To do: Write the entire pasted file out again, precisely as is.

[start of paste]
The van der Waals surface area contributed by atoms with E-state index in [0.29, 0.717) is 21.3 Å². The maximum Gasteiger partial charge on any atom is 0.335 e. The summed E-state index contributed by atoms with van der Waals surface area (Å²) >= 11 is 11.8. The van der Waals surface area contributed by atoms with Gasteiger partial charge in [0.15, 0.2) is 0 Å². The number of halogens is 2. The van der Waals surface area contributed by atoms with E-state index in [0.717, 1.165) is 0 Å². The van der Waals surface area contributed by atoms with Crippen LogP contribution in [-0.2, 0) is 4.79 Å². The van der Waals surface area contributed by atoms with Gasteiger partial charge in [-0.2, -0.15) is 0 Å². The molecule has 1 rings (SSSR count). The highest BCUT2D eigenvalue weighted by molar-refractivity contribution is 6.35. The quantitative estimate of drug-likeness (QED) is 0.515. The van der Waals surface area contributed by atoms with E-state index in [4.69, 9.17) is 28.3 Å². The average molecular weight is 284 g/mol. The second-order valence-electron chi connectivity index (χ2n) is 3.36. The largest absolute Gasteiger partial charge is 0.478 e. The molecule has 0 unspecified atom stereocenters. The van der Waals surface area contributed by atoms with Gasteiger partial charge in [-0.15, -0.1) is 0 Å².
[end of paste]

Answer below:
The van der Waals surface area contributed by atoms with E-state index in [0.29, 0.717) is 21.3 Å². The maximum Gasteiger partial charge on any atom is 0.335 e. The summed E-state index contributed by atoms with van der Waals surface area (Å²) >= 11 is 11.8. The van der Waals surface area contributed by atoms with Gasteiger partial charge in [0.15, 0.2) is 0 Å². The number of halogens is 2. The van der Waals surface area contributed by atoms with E-state index in [0.717, 1.165) is 0 Å². The van der Waals surface area contributed by atoms with Crippen LogP contribution in [-0.2, 0) is 4.79 Å². The van der Waals surface area contributed by atoms with Gasteiger partial charge in [-0.2, -0.15) is 0 Å². The molecule has 1 rings (SSSR count). The highest BCUT2D eigenvalue weighted by molar-refractivity contribution is 6.35. The quantitative estimate of drug-likeness (QED) is 0.515. The van der Waals surface area contributed by atoms with E-state index in [4.69, 9.17) is 28.3 Å². The average molecular weight is 284 g/mol. The second-order valence-electron chi connectivity index (χ2n) is 3.36. The largest absolute Gasteiger partial charge is 0.478 e. The molecule has 0 unspecified atom stereocenters. The van der Waals surface area contributed by atoms with Gasteiger partial charge in [-0.15, -0.1) is 0 Å².